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Your Chicago: Ag High School In Urban Setting

Meet one of the residents of the Chicago High School for Agricultural Sciences. The school has a barn stocked with farm animals. (CBS)

Meet one of the residents of the Chicago High School for Agricultural Sciences. The school has a barn stocked with farm animals. (CBS)

Rob Johnson Rob Johnson
Rob Johnson is the weekday anchor of the CBS 2 Chicago evening...
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CHICAGO (CBS) – It is a magnet school on the Far South Side of Chicago, a 78-acre campus complete with buildings, fields, a farm and a barn. Yes, that’s right, a barn.

It is the Chicago High School for Agricultural Sciences, one of only seven like it in the country.

CBS 2’s Rob Johnson reports.

This unique high school might be located in an urban setting at 111th and Pulaski, but the feel is definitely rural.

It’s been around 27 years but is still a well-kept secret.

The school gives pupils “not just a sense of accomplishment, but a sense that they can accomplish,” principal Bill Hook says. “If they work hard, good things will happen. And that’s something they will hopefully take away with them for the rest of their lives.”

Not only do students have regular classrooms, but they also have a kitchen, a greenhouse and an “aquaponics” lab. It’s a different learning experience, the 600 students seem to embrace.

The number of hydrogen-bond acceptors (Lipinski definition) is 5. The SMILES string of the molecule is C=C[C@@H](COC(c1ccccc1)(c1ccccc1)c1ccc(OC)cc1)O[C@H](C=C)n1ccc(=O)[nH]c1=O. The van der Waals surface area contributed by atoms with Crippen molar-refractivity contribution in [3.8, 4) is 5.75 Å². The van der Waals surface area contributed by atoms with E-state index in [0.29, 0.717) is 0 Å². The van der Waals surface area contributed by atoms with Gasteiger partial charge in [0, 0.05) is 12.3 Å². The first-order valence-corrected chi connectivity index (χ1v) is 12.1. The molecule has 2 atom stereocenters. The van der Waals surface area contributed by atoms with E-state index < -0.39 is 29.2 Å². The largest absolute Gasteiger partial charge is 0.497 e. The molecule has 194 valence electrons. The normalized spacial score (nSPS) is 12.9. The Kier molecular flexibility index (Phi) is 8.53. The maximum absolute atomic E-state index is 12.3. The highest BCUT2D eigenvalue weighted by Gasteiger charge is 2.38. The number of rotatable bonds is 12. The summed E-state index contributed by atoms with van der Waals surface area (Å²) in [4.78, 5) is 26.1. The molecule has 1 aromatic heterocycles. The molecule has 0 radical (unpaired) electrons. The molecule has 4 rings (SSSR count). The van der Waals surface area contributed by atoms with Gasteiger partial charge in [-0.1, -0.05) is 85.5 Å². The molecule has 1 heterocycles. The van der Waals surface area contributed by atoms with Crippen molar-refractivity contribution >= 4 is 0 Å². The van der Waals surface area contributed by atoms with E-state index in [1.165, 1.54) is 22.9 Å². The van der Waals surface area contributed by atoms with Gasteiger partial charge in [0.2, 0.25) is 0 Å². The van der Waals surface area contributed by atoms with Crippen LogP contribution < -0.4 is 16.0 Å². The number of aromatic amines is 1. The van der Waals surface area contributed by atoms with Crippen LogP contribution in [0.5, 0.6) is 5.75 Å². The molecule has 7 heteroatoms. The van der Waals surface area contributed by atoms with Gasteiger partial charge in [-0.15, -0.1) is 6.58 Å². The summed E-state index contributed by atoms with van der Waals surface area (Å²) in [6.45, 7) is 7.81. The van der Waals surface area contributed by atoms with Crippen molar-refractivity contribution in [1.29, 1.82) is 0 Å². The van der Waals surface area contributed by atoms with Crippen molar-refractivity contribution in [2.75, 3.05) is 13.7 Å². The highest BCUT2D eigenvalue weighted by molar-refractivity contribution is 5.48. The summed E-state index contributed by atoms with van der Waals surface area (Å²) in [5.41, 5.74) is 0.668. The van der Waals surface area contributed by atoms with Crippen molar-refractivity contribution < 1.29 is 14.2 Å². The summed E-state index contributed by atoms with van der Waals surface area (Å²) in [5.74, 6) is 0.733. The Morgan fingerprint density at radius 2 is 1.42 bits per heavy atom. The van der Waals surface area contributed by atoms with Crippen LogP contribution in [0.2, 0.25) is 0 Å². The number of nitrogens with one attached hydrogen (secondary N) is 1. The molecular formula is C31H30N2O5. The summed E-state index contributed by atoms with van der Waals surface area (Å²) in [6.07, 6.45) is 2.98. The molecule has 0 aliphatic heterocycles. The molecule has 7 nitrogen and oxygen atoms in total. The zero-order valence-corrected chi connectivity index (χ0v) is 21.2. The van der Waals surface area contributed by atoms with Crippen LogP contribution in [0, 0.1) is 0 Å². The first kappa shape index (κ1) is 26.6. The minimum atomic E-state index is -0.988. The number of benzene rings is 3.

“I had no idea how many fields, how many careers that you could go into in the ag industry, and coming here really opened my eyes to all of that,” student Aja Powers said.

But one of the highlights of the ag high school has to be the barn. This pungent place is filled with goats, cows, sows, and horses, one of which, Vega, is due to drop a foal at any moment.

Denny Petrodonno, with the Illinois Harness Horsemen’s Association, and offered to donate horses to the school with the catch that the special education students would get hands-on experience with the animals.

Senior Samantha Sparr appreciates the experience.

“I just like interacting with the animals and helping feed them,” she says.

When students have graduated after following their specific pathway, Hook, the principal, says they are prepared for some of the best college agricultural programs anywhere.